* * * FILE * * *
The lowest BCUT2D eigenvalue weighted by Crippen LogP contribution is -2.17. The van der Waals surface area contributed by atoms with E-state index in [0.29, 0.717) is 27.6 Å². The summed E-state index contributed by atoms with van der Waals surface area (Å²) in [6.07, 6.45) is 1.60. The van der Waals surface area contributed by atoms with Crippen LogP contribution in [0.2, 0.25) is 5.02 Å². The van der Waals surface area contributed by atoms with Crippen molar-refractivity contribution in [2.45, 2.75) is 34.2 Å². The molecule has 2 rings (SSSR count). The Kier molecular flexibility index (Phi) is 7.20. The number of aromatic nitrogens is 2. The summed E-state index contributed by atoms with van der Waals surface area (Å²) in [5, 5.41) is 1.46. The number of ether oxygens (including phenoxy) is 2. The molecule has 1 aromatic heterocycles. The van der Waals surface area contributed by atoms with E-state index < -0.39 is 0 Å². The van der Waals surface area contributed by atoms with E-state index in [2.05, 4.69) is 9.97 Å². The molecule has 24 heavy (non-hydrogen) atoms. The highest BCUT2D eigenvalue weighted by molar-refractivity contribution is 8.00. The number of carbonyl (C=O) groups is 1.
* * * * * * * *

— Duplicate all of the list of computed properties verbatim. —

The lowest BCUT2D eigenvalue weighted by Crippen LogP contribution is -2.17. The van der Waals surface area contributed by atoms with E-state index in [0.29, 0.717) is 27.6 Å². The summed E-state index contributed by atoms with van der Waals surface area (Å²) in [6.07, 6.45) is 1.60. The van der Waals surface area contributed by atoms with Crippen LogP contribution in [0.2, 0.25) is 5.02 Å². The van der Waals surface area contributed by atoms with Crippen molar-refractivity contribution in [2.45, 2.75) is 34.2 Å². The molecule has 2 rings (SSSR count). The Kier molecular flexibility index (Phi) is 7.20. The number of aromatic nitrogens is 2. The summed E-state index contributed by atoms with van der Waals surface area (Å²) in [5, 5.41) is 1.46. The number of ether oxygens (including phenoxy) is 2. The molecule has 1 aromatic heterocycles. The van der Waals surface area contributed by atoms with E-state index < -0.39 is 0 Å². The van der Waals surface area contributed by atoms with E-state index in [2.05, 4.69) is 9.97 Å². The molecule has 24 heavy (non-hydrogen) atoms. The highest BCUT2D eigenvalue weighted by molar-refractivity contribution is 8.00. The number of carbonyl (C=O) groups is 1.